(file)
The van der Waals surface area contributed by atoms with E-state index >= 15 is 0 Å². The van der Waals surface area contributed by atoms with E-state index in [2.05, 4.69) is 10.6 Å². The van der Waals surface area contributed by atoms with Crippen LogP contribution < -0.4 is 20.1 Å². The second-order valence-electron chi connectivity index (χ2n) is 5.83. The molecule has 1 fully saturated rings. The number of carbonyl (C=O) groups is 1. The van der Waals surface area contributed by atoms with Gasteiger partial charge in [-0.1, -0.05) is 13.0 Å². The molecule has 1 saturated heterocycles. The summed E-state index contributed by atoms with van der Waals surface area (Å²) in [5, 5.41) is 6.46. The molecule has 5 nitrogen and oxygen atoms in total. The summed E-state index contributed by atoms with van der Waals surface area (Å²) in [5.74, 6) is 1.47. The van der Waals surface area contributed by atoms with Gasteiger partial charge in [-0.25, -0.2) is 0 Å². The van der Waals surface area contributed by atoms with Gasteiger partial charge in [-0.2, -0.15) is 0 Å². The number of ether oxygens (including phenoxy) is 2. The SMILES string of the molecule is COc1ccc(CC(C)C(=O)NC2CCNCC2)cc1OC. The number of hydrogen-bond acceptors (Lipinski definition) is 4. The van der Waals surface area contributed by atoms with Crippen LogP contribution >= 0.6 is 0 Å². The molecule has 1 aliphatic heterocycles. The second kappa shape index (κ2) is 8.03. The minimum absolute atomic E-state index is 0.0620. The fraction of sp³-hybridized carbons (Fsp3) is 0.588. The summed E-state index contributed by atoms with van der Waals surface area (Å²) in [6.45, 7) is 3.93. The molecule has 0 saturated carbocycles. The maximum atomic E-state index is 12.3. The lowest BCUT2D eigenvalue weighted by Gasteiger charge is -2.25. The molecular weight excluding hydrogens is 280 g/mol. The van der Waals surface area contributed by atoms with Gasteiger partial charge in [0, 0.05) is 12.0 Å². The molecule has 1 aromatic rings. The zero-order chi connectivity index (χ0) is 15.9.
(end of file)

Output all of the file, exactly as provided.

The van der Waals surface area contributed by atoms with E-state index >= 15 is 0 Å². The van der Waals surface area contributed by atoms with E-state index in [2.05, 4.69) is 10.6 Å². The van der Waals surface area contributed by atoms with Crippen LogP contribution < -0.4 is 20.1 Å². The second-order valence-electron chi connectivity index (χ2n) is 5.83. The molecule has 1 fully saturated rings. The number of carbonyl (C=O) groups is 1. The van der Waals surface area contributed by atoms with Gasteiger partial charge in [-0.1, -0.05) is 13.0 Å². The molecule has 1 saturated heterocycles. The summed E-state index contributed by atoms with van der Waals surface area (Å²) in [5, 5.41) is 6.46. The molecule has 5 nitrogen and oxygen atoms in total. The summed E-state index contributed by atoms with van der Waals surface area (Å²) in [5.74, 6) is 1.47. The van der Waals surface area contributed by atoms with Gasteiger partial charge in [-0.25, -0.2) is 0 Å². The van der Waals surface area contributed by atoms with Gasteiger partial charge in [-0.2, -0.15) is 0 Å². The number of ether oxygens (including phenoxy) is 2. The SMILES string of the molecule is COc1ccc(CC(C)C(=O)NC2CCNCC2)cc1OC. The number of hydrogen-bond acceptors (Lipinski definition) is 4. The van der Waals surface area contributed by atoms with Crippen LogP contribution >= 0.6 is 0 Å². The molecule has 1 aliphatic heterocycles. The second kappa shape index (κ2) is 8.03. The minimum absolute atomic E-state index is 0.0620. The fraction of sp³-hybridized carbons (Fsp3) is 0.588. The summed E-state index contributed by atoms with van der Waals surface area (Å²) in [6.45, 7) is 3.93. The molecule has 0 saturated carbocycles. The maximum atomic E-state index is 12.3. The lowest BCUT2D eigenvalue weighted by Gasteiger charge is -2.25. The molecular weight excluding hydrogens is 280 g/mol. The van der Waals surface area contributed by atoms with Gasteiger partial charge in [0, 0.05) is 12.0 Å². The molecule has 1 aromatic rings. The zero-order chi connectivity index (χ0) is 15.9.